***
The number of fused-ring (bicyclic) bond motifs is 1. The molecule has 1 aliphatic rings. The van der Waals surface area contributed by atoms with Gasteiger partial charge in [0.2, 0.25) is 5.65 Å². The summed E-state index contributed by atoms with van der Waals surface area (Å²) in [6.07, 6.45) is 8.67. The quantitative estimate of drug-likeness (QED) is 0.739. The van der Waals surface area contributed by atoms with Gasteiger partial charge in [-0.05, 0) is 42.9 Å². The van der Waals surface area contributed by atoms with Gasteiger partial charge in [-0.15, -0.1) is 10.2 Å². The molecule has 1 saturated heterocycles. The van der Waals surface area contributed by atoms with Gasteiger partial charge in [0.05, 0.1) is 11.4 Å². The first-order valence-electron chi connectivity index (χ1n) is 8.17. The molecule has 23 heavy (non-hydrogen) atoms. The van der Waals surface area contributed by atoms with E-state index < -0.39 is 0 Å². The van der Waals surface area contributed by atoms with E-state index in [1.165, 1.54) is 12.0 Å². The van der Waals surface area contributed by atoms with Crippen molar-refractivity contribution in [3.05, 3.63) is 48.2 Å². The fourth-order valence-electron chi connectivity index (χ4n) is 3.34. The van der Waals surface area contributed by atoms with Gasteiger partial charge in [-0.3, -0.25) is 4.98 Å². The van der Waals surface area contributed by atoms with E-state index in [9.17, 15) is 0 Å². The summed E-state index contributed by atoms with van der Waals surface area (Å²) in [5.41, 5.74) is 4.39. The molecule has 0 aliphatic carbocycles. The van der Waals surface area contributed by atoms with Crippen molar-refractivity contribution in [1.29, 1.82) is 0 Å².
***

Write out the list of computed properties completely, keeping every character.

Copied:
The number of fused-ring (bicyclic) bond motifs is 1. The molecule has 1 aliphatic rings. The van der Waals surface area contributed by atoms with Gasteiger partial charge in [0.2, 0.25) is 5.65 Å². The summed E-state index contributed by atoms with van der Waals surface area (Å²) in [6.07, 6.45) is 8.67. The quantitative estimate of drug-likeness (QED) is 0.739. The van der Waals surface area contributed by atoms with Gasteiger partial charge in [-0.05, 0) is 42.9 Å². The van der Waals surface area contributed by atoms with Gasteiger partial charge in [-0.15, -0.1) is 10.2 Å². The molecule has 1 saturated heterocycles. The van der Waals surface area contributed by atoms with Gasteiger partial charge in [0.05, 0.1) is 11.4 Å². The first-order valence-electron chi connectivity index (χ1n) is 8.17. The molecule has 23 heavy (non-hydrogen) atoms. The van der Waals surface area contributed by atoms with E-state index < -0.39 is 0 Å². The van der Waals surface area contributed by atoms with E-state index in [1.165, 1.54) is 12.0 Å². The van der Waals surface area contributed by atoms with Crippen molar-refractivity contribution in [3.05, 3.63) is 48.2 Å². The fourth-order valence-electron chi connectivity index (χ4n) is 3.34. The van der Waals surface area contributed by atoms with Gasteiger partial charge in [-0.3, -0.25) is 4.98 Å². The van der Waals surface area contributed by atoms with E-state index in [9.17, 15) is 0 Å². The summed E-state index contributed by atoms with van der Waals surface area (Å²) in [5.41, 5.74) is 4.39. The molecule has 0 aliphatic carbocycles. The van der Waals surface area contributed by atoms with Crippen molar-refractivity contribution in [1.29, 1.82) is 0 Å².